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Seminar joint with Oceanography: Satellite Altimeters and Synthetic Aperture Radars: Insights into Ocean Waves
17 October 2018 @ 3:30 pm - 4:30 pm
Dr. Justin E. Stopa
Department of Ocean and Resources Engineering
University of Hawaiʻi at Mānoa
Space-borne satellites are an integral component of Earth observing systems. Ocean surface waves, which have a continuous presence in the ocean, are routinely observed using altimeters and synthetic aperture radars (SAR). Altimeters and SARs are active sensors that operate in the microwave band which allows for continuous monitoring without restrictions related to time of day or cloud cover. In this work, both of these technologies are exploited to study various ocean wave characteristics. There are 30+ and 20+ years of wave observations from altimeters and SAR respectively making them an attractive data source to study climate variability. A project funded by the European Space Agency called the SeaState Climate Change Initiative aims to improve the data quality and homogeneity of these data records by using state-of-the-art processing and calibration techniques. Here, we describe the challenges associated with creating consistent time series from the satellite acquisitions. Difficulties mainly arise from the fact that the quantity and quality of the satellite acquisitions changes in time.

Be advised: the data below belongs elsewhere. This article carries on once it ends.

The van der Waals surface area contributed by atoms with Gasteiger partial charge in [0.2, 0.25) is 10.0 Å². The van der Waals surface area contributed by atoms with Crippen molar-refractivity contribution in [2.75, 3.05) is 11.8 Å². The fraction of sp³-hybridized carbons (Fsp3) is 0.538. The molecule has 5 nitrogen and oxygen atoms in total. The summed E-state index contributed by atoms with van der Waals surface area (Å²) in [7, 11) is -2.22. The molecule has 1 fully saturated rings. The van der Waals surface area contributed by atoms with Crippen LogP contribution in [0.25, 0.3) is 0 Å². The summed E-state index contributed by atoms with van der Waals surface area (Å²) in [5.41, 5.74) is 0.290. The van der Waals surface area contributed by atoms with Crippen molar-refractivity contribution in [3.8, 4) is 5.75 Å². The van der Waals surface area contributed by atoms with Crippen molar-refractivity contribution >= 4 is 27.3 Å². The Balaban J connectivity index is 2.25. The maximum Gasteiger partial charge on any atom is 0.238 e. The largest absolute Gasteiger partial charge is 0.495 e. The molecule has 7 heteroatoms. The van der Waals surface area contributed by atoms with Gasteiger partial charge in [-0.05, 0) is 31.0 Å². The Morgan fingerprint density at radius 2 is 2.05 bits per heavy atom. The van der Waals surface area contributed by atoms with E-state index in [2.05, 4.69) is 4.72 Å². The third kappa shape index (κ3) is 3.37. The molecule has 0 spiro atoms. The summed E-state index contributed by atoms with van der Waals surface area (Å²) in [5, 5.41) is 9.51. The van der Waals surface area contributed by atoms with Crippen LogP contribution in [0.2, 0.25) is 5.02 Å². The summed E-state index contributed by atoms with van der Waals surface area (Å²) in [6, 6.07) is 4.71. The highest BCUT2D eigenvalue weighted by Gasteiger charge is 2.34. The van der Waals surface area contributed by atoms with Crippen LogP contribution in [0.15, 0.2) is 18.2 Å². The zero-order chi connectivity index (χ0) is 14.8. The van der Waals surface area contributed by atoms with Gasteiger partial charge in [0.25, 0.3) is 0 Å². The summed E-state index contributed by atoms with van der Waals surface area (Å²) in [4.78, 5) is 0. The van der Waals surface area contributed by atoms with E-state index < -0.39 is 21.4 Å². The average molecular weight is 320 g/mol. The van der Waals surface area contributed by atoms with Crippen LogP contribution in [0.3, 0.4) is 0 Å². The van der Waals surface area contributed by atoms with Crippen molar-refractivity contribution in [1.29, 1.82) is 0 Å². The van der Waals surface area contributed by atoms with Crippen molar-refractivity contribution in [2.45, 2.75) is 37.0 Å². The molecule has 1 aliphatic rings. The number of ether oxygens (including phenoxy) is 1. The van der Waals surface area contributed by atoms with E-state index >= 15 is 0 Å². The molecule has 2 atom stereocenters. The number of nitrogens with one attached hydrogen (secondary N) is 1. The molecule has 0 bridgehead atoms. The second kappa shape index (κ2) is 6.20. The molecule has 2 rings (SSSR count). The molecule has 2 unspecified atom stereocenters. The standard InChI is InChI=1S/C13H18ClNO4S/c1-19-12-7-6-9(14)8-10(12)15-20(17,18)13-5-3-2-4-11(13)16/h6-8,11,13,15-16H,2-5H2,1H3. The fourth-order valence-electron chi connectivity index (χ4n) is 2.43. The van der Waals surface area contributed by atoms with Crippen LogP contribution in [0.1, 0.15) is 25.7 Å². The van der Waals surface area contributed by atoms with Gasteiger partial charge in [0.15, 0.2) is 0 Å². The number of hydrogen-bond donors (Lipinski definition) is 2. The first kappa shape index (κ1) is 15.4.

SAR is the unique satellite technology that measures sea surface roughness at high resolution (10s of m). Both wavelength and directional characteristics of ocean waves are readily extracted from the satellite imagery enabling an estimation of “swell” spectra. Here we describe the challenges associated with how geophysical wave parameters are extracted from the SAR imagery. Ocean waves are certainly the ubiquitous features captured in the ocean imagery. However other atmospheric or oceanic phenomena leave their imprint in the sea surface roughness including sea ice, icebergs, atmospheric instabilities, internal waves, biologic slicks, small rain cells, and oceanic fronts. Often each pattern is distinct, so, it is expected that machine learning techniques will be able to automate the classification. Here we will present preliminary results from an automated SAR classification model. Mapping these phenomena on a global scale at regular time intervals will provide an entirely new perspective of the global ocean, and will enable the scientific community to track changes and make connections between ocean phenomena and ecological, weather, and climate phenomena.